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Barca, Valentina; Riemenschneider, Nils, 2012, Livelihoods and Food Security Trust Fund – DELTA 1 Evaluation Report, Final evaluation, Multi Donor Livelihood and Food Security Trust Fund (LIFT), Myanmar.

2.3 DIRECT ACTIONS IN COMMUNITIES

2.3.2 Entrepreneurship: Capacity strengthening on economic activities

Recommendation: 3. Share training model for people dependent on the IE with relevant local training authorities for wider replication.

Reference: Barca, Valentina; Riemenschneider, Nils, 2012, Livelihoods and Food Security Trust Fund – DELTA 1 Evaluation Report, Final evaluation, Multi Donor Livelihood and Food Security Trust Fund (LIFT), Myanmar.

Evidence sample: The evaluation noted that training including on book-keeping and business management were useful components added to skills training.

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2.3 DIRECT ACTIONS IN COMMUNITIES

2.3.2 Entrepreneurship: Capacity strengthening on economic activities

Recommendation: 25. Ensure that the types of support provided are well adapted to the context of the community members’ needs and available market. Take into account that capacity strengthening of IE operators may not be the main need of community members but rather that support may be needed to address issues such as market access, the quality of packaging and products, the price of raw materials and the low prices received for products sold. Ensure that the products being developed with community members correspond to the local market desires.

Reference: Barca, Valentina; Riemenschneider, Nils, 2012, Livelihoods and Food Security Trust Fund – DELTA 1 Evaluation Report, Final evaluation, Multi Donor Livelihood and Food Security Trust Fund (LIFT), Myanmar.

Evidence sample: The evaluation concluded that the provision of small livestock, home gardening kits, boats and nets, and support for other income-generating activities (IGAs) and the cash-for-work (CfW) programmes had mixed success. This was partially linked to inadequate targeting of beneficiaries, but also to procurement problems and systemic risks such as livestock disease.
Small livestock and home gardening inputs and training were often provided to households with no access to land. In areas where this was happening, several households interviewed ended up selling their assets and others were pushed further away from their village to sea in order to provide an income for their households.
Some income generating activities  did not address a local demand, and were therefore of little success (e.g. high-cost snack training in one village).
The quality of the products or service were not always as good as those also available on the market and as a result the income earned was often low.

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2.3 Direct actions in communities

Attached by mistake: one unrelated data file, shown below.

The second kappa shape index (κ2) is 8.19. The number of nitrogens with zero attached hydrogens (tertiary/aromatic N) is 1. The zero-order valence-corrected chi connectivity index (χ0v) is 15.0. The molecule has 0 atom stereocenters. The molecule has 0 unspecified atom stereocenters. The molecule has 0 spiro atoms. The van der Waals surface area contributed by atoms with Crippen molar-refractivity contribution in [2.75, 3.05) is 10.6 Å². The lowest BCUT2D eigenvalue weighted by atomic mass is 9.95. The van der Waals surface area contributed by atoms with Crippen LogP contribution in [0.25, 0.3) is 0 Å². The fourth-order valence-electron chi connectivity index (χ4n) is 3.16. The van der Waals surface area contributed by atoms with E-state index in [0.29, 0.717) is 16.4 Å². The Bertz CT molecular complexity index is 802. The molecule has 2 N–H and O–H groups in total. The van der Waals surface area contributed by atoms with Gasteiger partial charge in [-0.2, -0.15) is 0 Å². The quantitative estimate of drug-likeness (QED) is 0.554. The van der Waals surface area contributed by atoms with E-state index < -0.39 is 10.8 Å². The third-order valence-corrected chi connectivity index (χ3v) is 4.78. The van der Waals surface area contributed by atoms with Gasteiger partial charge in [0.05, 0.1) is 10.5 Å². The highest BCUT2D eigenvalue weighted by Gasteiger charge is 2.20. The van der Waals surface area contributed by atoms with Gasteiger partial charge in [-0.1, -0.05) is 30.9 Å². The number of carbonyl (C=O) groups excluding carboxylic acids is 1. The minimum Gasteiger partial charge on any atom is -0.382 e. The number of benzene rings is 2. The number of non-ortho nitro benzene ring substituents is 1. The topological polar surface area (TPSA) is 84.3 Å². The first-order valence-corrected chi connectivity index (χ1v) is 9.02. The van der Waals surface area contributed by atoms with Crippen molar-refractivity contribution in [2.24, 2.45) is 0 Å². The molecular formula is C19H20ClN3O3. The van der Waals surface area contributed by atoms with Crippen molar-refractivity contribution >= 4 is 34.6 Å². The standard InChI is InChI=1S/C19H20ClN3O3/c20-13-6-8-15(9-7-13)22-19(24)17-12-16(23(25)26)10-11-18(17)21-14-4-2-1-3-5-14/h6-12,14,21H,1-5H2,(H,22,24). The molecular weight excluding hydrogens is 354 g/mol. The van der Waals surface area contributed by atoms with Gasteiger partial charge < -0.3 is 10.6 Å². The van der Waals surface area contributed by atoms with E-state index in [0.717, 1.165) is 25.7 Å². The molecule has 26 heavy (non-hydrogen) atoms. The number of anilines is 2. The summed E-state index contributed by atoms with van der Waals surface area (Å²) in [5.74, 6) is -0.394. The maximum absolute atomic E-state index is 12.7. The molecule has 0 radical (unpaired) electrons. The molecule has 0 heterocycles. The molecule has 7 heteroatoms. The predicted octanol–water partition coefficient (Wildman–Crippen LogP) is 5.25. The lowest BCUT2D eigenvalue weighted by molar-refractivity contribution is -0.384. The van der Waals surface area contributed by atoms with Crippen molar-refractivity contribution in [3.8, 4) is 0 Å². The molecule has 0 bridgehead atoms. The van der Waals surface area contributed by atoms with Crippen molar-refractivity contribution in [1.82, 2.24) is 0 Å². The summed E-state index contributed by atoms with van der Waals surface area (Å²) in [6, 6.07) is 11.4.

2.3.5 Micro finance

Recommendation18. Find innovative ways to increase the potential of small loans, such as encouraging borrowers to share what they receive for the development of local cooperatives. By doing so, borrowers may enhance and share their income with their community, narrowing the likelihood of large individual losses at the same time. Consider options such as stocking rice or other commodities to form a form of saving safety net for community members where this may be appropriate. That is, not all savings needs to be in the form of money, especially when working with the poorest.

Reference: Barca, Valentina; Riemenschneider, Nils, 2012, Livelihoods and Food Security Trust Fund – DELTA 1 Evaluation Report, Final evaluation, Multi Donor Livelihood and Food Security Trust Fund (LIFT), Myanmar

Evidence sample: Rice banks were considered an extremely useful safety net for the poorest (the one observed was still functioning and widely used).

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2.3 DIRECT ACTIONS IN COMMUNITIES

2.3.6. Vocational education/skills training

Recommendation: 14) Promote use of locally available resources, building on already known techniques, and training on non time-consuming skills. (This should not be to the exclusion of innovative products and services if there is a market for them).

Reference: Barca, Valentina; Riemenschneider, Nils, 2012, Livelihoods and Food Security Trust Fund – DELTA 1 Evaluation Report, Final evaluation, Multi Donor Livelihood and Food Security Trust Fund (LIFT), Myanmar

Evidence sample: the products were useful for own use and save the trainees money as a result but a linked lesson learned indicated that in some instances trainees found it difficult to procure inputs locally, found limited local market for their products and had difficulties competing with low priced Chinese products.

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Valentina Corbucci
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19 June 2018

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